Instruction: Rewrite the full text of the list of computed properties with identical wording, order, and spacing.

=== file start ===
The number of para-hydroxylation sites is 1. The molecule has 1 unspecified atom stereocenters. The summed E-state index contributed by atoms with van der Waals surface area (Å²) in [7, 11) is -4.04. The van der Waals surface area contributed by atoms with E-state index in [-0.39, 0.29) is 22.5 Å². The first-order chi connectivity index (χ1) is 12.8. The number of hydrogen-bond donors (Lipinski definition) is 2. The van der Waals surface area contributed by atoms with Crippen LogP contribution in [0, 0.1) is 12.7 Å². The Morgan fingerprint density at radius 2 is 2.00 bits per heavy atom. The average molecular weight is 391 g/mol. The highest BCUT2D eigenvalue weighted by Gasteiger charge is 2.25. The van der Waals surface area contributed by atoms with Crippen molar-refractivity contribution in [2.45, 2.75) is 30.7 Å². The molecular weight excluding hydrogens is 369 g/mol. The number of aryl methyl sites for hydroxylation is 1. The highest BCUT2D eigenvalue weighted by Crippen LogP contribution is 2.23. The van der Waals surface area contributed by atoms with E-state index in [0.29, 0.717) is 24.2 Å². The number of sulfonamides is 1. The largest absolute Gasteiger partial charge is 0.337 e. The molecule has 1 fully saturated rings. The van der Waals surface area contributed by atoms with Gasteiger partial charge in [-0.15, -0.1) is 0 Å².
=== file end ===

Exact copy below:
The number of para-hydroxylation sites is 1. The molecule has 1 unspecified atom stereocenters. The summed E-state index contributed by atoms with van der Waals surface area (Å²) in [7, 11) is -4.04. The van der Waals surface area contributed by atoms with E-state index in [-0.39, 0.29) is 22.5 Å². The first-order chi connectivity index (χ1) is 12.8. The number of hydrogen-bond donors (Lipinski definition) is 2. The van der Waals surface area contributed by atoms with Crippen LogP contribution in [0, 0.1) is 12.7 Å². The Morgan fingerprint density at radius 2 is 2.00 bits per heavy atom. The average molecular weight is 391 g/mol. The highest BCUT2D eigenvalue weighted by Gasteiger charge is 2.25. The van der Waals surface area contributed by atoms with Crippen molar-refractivity contribution in [2.45, 2.75) is 30.7 Å². The molecular weight excluding hydrogens is 369 g/mol. The number of aryl methyl sites for hydroxylation is 1. The highest BCUT2D eigenvalue weighted by Crippen LogP contribution is 2.23. The van der Waals surface area contributed by atoms with E-state index in [0.29, 0.717) is 24.2 Å². The number of sulfonamides is 1. The largest absolute Gasteiger partial charge is 0.337 e. The molecule has 1 fully saturated rings. The van der Waals surface area contributed by atoms with Gasteiger partial charge in [-0.15, -0.1) is 0 Å².